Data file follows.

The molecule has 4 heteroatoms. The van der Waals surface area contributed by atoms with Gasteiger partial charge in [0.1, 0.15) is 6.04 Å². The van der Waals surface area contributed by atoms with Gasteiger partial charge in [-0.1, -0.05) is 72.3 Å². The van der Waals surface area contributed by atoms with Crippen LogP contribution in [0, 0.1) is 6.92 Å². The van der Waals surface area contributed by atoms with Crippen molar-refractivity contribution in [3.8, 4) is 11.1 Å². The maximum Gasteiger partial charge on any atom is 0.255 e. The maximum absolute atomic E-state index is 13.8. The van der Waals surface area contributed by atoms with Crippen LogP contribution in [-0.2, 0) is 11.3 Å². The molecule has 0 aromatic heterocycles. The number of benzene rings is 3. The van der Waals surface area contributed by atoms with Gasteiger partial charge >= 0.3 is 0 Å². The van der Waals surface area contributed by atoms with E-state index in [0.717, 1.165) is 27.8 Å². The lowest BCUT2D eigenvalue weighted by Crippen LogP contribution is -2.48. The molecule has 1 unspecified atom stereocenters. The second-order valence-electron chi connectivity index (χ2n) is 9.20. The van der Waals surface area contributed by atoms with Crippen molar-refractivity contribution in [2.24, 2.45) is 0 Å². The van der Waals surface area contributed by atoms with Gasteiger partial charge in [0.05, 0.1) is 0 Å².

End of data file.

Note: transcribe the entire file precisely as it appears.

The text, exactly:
The molecule has 4 heteroatoms. The van der Waals surface area contributed by atoms with Gasteiger partial charge in [0.1, 0.15) is 6.04 Å². The van der Waals surface area contributed by atoms with Gasteiger partial charge in [-0.1, -0.05) is 72.3 Å². The van der Waals surface area contributed by atoms with Crippen LogP contribution in [0, 0.1) is 6.92 Å². The van der Waals surface area contributed by atoms with Crippen molar-refractivity contribution in [3.8, 4) is 11.1 Å². The maximum Gasteiger partial charge on any atom is 0.255 e. The maximum absolute atomic E-state index is 13.8. The van der Waals surface area contributed by atoms with Crippen LogP contribution in [-0.2, 0) is 11.3 Å². The molecule has 0 aromatic heterocycles. The number of benzene rings is 3. The van der Waals surface area contributed by atoms with Gasteiger partial charge >= 0.3 is 0 Å². The van der Waals surface area contributed by atoms with E-state index in [0.717, 1.165) is 27.8 Å². The lowest BCUT2D eigenvalue weighted by Crippen LogP contribution is -2.48. The molecule has 1 unspecified atom stereocenters. The second-order valence-electron chi connectivity index (χ2n) is 9.20. The van der Waals surface area contributed by atoms with Crippen molar-refractivity contribution in [2.24, 2.45) is 0 Å². The van der Waals surface area contributed by atoms with Gasteiger partial charge in [0.05, 0.1) is 0 Å².